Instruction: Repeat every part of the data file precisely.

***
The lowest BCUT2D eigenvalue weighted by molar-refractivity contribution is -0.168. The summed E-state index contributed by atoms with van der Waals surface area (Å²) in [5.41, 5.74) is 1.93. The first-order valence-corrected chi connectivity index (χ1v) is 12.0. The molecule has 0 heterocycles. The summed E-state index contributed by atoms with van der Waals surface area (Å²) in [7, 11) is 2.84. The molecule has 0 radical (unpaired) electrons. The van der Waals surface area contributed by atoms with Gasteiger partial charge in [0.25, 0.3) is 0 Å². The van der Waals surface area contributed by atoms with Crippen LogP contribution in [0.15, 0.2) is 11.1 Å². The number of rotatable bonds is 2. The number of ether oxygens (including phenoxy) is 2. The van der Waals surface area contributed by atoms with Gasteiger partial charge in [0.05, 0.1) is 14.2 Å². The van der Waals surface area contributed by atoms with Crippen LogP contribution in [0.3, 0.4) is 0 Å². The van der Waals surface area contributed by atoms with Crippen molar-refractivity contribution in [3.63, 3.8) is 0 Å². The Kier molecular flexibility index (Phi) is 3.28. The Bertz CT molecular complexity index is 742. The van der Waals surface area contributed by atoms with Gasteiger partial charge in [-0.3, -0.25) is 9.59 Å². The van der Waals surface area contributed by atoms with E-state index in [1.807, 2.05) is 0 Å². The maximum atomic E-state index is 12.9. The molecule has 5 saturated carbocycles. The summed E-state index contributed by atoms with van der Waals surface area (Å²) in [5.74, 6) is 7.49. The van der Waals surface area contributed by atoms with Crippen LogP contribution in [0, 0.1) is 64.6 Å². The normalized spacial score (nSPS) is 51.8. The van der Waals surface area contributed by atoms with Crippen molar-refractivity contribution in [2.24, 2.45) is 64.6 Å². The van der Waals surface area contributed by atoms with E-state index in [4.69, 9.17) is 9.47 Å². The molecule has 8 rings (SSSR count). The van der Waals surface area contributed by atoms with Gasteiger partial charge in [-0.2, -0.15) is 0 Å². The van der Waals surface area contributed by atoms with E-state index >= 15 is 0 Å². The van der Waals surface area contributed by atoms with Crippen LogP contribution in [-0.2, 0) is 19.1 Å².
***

The lowest BCUT2D eigenvalue weighted by molar-refractivity contribution is -0.168. The summed E-state index contributed by atoms with van der Waals surface area (Å²) in [5.41, 5.74) is 1.93. The first-order valence-corrected chi connectivity index (χ1v) is 12.0. The molecule has 0 heterocycles. The summed E-state index contributed by atoms with van der Waals surface area (Å²) in [7, 11) is 2.84. The molecule has 0 radical (unpaired) electrons. The van der Waals surface area contributed by atoms with Gasteiger partial charge in [0.25, 0.3) is 0 Å². The van der Waals surface area contributed by atoms with Crippen LogP contribution in [0.15, 0.2) is 11.1 Å². The number of rotatable bonds is 2. The number of ether oxygens (including phenoxy) is 2. The van der Waals surface area contributed by atoms with Gasteiger partial charge in [0.05, 0.1) is 14.2 Å². The van der Waals surface area contributed by atoms with Crippen LogP contribution in [0.3, 0.4) is 0 Å². The van der Waals surface area contributed by atoms with Crippen molar-refractivity contribution in [3.63, 3.8) is 0 Å². The Kier molecular flexibility index (Phi) is 3.28. The Bertz CT molecular complexity index is 742. The van der Waals surface area contributed by atoms with Gasteiger partial charge in [-0.3, -0.25) is 9.59 Å². The van der Waals surface area contributed by atoms with E-state index in [1.807, 2.05) is 0 Å². The maximum atomic E-state index is 12.9. The molecule has 5 saturated carbocycles. The summed E-state index contributed by atoms with van der Waals surface area (Å²) in [5.74, 6) is 7.49. The van der Waals surface area contributed by atoms with Crippen LogP contribution in [0, 0.1) is 64.6 Å². The normalized spacial score (nSPS) is 51.8. The van der Waals surface area contributed by atoms with Crippen molar-refractivity contribution in [2.24, 2.45) is 64.6 Å². The van der Waals surface area contributed by atoms with E-state index in [4.69, 9.17) is 9.47 Å². The molecule has 8 rings (SSSR count). The van der Waals surface area contributed by atoms with Gasteiger partial charge in [-0.2, -0.15) is 0 Å². The van der Waals surface area contributed by atoms with E-state index >= 15 is 0 Å². The van der Waals surface area contributed by atoms with Crippen LogP contribution in [-0.2, 0) is 19.1 Å².